PATRICK AIR FORCE BASE, Florida – Chemicals known to cause cancer, birth defects, liver damage, thyroid damage, increased uric acid levels, increased cholesterol, and immune system damage were detected in groundwater at Patrick Air Force Base and Cape Canaveral Air Force Station in Florida, according to a report released by the U.S. Department of Defense in March.
According the report, all 28 groundwater monitoring stations on Patrick Air Force Base tested positive for perfluorooctane sulfonate (PFOS) and/or perfluorooctanoic acid (PFOA) – chemicals that are used to extinguish aircraft fires.
At Cape Canaveral Air Force Station, 8 out 11 monitoring stations tested positive for PFOS and/or PFOA.
Cancer Clusters In Satellite Beach
South of Patrick Air Force Base, the Florida Department of Health is investigating a possible cancer cluster in Satellite Beach, Florida where some residents have maintained that chemicals from the air force base caused an unusually high rate of Hodgkin’s lymphoma in the late 1960’s and 1980’s in the small South Patrick Shores subdivision.
Anyone who has lived on or near Patrick Air Force Base and was later diagnosed with cancer, should call the Florida Department of Health at (321)454-7101 to help aid in the data collection.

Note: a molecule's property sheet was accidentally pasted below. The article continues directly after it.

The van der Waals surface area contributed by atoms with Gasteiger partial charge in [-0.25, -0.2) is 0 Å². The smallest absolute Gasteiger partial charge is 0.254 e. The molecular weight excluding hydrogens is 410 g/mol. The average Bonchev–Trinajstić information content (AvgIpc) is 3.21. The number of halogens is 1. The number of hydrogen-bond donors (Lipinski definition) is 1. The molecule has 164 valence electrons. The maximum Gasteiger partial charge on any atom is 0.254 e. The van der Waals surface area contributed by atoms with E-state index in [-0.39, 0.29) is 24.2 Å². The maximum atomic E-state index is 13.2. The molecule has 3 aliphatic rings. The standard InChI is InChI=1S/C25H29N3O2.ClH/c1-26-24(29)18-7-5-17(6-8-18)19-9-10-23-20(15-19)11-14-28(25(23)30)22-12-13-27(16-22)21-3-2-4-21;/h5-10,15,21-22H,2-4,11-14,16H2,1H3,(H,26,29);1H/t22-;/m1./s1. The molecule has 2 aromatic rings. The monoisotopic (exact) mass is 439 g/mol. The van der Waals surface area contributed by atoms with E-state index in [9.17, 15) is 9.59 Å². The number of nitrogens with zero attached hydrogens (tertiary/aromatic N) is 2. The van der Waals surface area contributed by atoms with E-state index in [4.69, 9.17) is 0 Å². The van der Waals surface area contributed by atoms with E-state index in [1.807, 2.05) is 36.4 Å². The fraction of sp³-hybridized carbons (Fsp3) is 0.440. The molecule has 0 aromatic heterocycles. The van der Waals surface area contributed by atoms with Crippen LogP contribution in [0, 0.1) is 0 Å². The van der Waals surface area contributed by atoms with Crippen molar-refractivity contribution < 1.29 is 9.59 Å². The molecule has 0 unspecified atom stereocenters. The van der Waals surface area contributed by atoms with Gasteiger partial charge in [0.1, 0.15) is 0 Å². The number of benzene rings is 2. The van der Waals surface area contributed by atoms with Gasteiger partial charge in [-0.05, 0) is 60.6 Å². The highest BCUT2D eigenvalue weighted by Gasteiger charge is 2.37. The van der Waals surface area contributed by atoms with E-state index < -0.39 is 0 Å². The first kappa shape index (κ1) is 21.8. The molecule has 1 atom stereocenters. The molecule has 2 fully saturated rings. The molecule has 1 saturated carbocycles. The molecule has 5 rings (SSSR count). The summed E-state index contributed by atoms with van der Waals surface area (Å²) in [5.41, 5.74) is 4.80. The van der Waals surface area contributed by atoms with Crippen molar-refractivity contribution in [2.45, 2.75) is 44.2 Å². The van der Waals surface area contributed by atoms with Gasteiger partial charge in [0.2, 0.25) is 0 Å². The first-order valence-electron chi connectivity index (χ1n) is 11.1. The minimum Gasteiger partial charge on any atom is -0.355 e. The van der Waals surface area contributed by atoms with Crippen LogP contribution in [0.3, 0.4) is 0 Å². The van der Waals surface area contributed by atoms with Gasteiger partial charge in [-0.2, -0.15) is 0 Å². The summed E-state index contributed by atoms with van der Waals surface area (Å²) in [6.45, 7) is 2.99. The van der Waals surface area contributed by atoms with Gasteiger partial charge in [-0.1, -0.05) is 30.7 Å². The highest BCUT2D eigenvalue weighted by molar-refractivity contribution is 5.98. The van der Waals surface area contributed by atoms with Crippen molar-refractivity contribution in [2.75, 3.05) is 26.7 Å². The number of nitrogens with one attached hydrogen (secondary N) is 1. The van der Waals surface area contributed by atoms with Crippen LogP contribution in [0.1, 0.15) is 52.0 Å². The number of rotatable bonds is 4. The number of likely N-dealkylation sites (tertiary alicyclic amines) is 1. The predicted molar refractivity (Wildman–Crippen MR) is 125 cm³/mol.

Shared Sewage System With Cocoa Beach
For over 20 years, the City of Cocoa Beach has treated nearly a million gallons of sewage per day from Patrick Air Force Base which is then turned into effluent water for the irrigation of commercial and residential lawns.
But according to the report, no off-base testing has been conducted by the Department of Defense to determine if the chemicals found at Patrick Air Force Base were introduced through stormwater and/or groundwater infiltration into the shared wastewater treatment system with Cocoa Beach.
Even if the chemicals are detected in Cocoa Beach, it is unlikely that the Department of Defense would pay for the toxic cleanup.
That’s because the U.S. Air Force has already denied reimbursing communities in Colorado that are now faced with having to pay millions to clean up the toxic fire-fighting chemicals that seeped into the aquifer.